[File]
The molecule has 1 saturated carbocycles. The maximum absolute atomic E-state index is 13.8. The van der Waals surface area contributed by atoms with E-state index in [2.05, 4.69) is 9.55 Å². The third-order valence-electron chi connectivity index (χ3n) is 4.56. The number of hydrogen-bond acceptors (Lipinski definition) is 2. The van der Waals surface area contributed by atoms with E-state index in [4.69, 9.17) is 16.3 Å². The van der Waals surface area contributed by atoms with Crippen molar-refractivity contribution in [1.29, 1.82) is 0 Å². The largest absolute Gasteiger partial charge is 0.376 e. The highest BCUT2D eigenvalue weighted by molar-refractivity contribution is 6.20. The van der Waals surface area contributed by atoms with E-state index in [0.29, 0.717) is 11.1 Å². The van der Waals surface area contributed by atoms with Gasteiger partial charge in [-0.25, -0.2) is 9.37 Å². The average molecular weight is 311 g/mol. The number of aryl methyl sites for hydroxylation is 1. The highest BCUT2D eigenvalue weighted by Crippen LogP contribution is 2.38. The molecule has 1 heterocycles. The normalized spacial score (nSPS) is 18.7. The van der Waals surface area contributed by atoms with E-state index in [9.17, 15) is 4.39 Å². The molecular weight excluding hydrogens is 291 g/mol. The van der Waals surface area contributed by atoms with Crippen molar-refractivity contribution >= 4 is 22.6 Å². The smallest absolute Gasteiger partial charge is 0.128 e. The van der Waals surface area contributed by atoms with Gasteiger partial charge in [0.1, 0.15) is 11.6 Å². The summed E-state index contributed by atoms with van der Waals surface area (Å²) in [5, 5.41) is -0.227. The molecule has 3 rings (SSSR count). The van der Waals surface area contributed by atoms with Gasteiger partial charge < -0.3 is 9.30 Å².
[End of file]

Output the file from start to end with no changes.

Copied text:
The molecule has 1 saturated carbocycles. The maximum absolute atomic E-state index is 13.8. The van der Waals surface area contributed by atoms with E-state index in [2.05, 4.69) is 9.55 Å². The third-order valence-electron chi connectivity index (χ3n) is 4.56. The number of hydrogen-bond acceptors (Lipinski definition) is 2. The van der Waals surface area contributed by atoms with E-state index in [4.69, 9.17) is 16.3 Å². The van der Waals surface area contributed by atoms with Crippen molar-refractivity contribution in [1.29, 1.82) is 0 Å². The largest absolute Gasteiger partial charge is 0.376 e. The highest BCUT2D eigenvalue weighted by molar-refractivity contribution is 6.20. The van der Waals surface area contributed by atoms with E-state index in [0.29, 0.717) is 11.1 Å². The van der Waals surface area contributed by atoms with Gasteiger partial charge in [-0.25, -0.2) is 9.37 Å². The average molecular weight is 311 g/mol. The number of aryl methyl sites for hydroxylation is 1. The highest BCUT2D eigenvalue weighted by Crippen LogP contribution is 2.38. The molecule has 1 heterocycles. The normalized spacial score (nSPS) is 18.7. The van der Waals surface area contributed by atoms with E-state index in [9.17, 15) is 4.39 Å². The molecular weight excluding hydrogens is 291 g/mol. The van der Waals surface area contributed by atoms with Crippen molar-refractivity contribution >= 4 is 22.6 Å². The smallest absolute Gasteiger partial charge is 0.128 e. The van der Waals surface area contributed by atoms with Gasteiger partial charge in [0.1, 0.15) is 11.6 Å². The summed E-state index contributed by atoms with van der Waals surface area (Å²) in [5, 5.41) is -0.227. The molecule has 3 rings (SSSR count). The van der Waals surface area contributed by atoms with Gasteiger partial charge < -0.3 is 9.30 Å².